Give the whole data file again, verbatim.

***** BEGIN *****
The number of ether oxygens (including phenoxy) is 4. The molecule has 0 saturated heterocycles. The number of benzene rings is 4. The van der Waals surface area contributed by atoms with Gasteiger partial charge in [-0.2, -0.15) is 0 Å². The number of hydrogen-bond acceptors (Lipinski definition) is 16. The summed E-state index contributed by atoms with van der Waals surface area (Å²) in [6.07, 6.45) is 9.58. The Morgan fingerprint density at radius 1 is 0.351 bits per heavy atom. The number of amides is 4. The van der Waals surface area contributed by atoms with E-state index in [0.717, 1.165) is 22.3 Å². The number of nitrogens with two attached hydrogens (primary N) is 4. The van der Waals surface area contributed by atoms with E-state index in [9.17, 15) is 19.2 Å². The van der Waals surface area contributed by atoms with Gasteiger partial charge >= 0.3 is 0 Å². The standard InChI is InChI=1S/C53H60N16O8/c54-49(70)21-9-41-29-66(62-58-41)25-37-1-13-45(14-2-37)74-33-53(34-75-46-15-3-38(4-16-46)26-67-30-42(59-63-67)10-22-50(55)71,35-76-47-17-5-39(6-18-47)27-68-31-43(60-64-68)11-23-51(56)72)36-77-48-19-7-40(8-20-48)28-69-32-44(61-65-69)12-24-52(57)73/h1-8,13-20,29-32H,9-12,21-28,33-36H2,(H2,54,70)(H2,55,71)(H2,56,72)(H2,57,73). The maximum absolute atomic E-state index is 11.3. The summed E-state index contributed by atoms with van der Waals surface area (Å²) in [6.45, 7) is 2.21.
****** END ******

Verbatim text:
The number of ether oxygens (including phenoxy) is 4. The molecule has 0 saturated heterocycles. The number of benzene rings is 4. The van der Waals surface area contributed by atoms with Gasteiger partial charge in [-0.2, -0.15) is 0 Å². The number of hydrogen-bond acceptors (Lipinski definition) is 16. The summed E-state index contributed by atoms with van der Waals surface area (Å²) in [6.07, 6.45) is 9.58. The Morgan fingerprint density at radius 1 is 0.351 bits per heavy atom. The number of amides is 4. The van der Waals surface area contributed by atoms with E-state index in [0.717, 1.165) is 22.3 Å². The number of nitrogens with two attached hydrogens (primary N) is 4. The van der Waals surface area contributed by atoms with E-state index in [9.17, 15) is 19.2 Å². The van der Waals surface area contributed by atoms with Gasteiger partial charge >= 0.3 is 0 Å². The standard InChI is InChI=1S/C53H60N16O8/c54-49(70)21-9-41-29-66(62-58-41)25-37-1-13-45(14-2-37)74-33-53(34-75-46-15-3-38(4-16-46)26-67-30-42(59-63-67)10-22-50(55)71,35-76-47-17-5-39(6-18-47)27-68-31-43(60-64-68)11-23-51(56)72)36-77-48-19-7-40(8-20-48)28-69-32-44(61-65-69)12-24-52(57)73/h1-8,13-20,29-32H,9-12,21-28,33-36H2,(H2,54,70)(H2,55,71)(H2,56,72)(H2,57,73). The maximum absolute atomic E-state index is 11.3. The summed E-state index contributed by atoms with van der Waals surface area (Å²) in [6.45, 7) is 2.21.